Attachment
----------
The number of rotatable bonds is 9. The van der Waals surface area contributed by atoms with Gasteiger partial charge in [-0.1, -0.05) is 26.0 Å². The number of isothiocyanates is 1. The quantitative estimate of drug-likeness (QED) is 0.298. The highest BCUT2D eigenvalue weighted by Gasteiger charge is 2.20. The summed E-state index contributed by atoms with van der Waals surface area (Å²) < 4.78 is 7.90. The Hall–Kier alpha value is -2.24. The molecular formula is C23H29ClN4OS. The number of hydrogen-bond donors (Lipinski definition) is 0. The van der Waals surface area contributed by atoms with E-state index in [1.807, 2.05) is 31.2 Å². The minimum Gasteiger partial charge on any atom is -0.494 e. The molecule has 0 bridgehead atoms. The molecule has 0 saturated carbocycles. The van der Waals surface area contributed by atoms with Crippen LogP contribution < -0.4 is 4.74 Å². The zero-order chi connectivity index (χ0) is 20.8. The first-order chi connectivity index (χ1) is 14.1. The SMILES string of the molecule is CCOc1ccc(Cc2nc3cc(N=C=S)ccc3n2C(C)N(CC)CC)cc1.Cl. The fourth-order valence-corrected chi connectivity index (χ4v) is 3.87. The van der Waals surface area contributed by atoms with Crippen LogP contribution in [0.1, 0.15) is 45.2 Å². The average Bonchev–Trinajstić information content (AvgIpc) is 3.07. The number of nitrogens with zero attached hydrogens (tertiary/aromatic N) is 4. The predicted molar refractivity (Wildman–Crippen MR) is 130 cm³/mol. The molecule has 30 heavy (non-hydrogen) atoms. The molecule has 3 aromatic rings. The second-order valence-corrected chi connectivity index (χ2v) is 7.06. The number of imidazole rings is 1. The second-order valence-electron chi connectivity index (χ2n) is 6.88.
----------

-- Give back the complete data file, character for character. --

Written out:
The number of rotatable bonds is 9. The van der Waals surface area contributed by atoms with Gasteiger partial charge in [-0.1, -0.05) is 26.0 Å². The number of isothiocyanates is 1. The quantitative estimate of drug-likeness (QED) is 0.298. The highest BCUT2D eigenvalue weighted by Gasteiger charge is 2.20. The summed E-state index contributed by atoms with van der Waals surface area (Å²) < 4.78 is 7.90. The Hall–Kier alpha value is -2.24. The molecular formula is C23H29ClN4OS. The number of hydrogen-bond donors (Lipinski definition) is 0. The van der Waals surface area contributed by atoms with E-state index in [1.807, 2.05) is 31.2 Å². The minimum Gasteiger partial charge on any atom is -0.494 e. The molecule has 0 bridgehead atoms. The molecule has 0 saturated carbocycles. The van der Waals surface area contributed by atoms with Crippen LogP contribution < -0.4 is 4.74 Å². The zero-order chi connectivity index (χ0) is 20.8. The first-order chi connectivity index (χ1) is 14.1. The SMILES string of the molecule is CCOc1ccc(Cc2nc3cc(N=C=S)ccc3n2C(C)N(CC)CC)cc1.Cl. The fourth-order valence-corrected chi connectivity index (χ4v) is 3.87. The van der Waals surface area contributed by atoms with Crippen LogP contribution in [0.1, 0.15) is 45.2 Å². The average Bonchev–Trinajstić information content (AvgIpc) is 3.07. The number of nitrogens with zero attached hydrogens (tertiary/aromatic N) is 4. The predicted molar refractivity (Wildman–Crippen MR) is 130 cm³/mol. The molecule has 30 heavy (non-hydrogen) atoms. The molecule has 3 aromatic rings. The second-order valence-corrected chi connectivity index (χ2v) is 7.06. The number of imidazole rings is 1. The second-order valence-electron chi connectivity index (χ2n) is 6.88.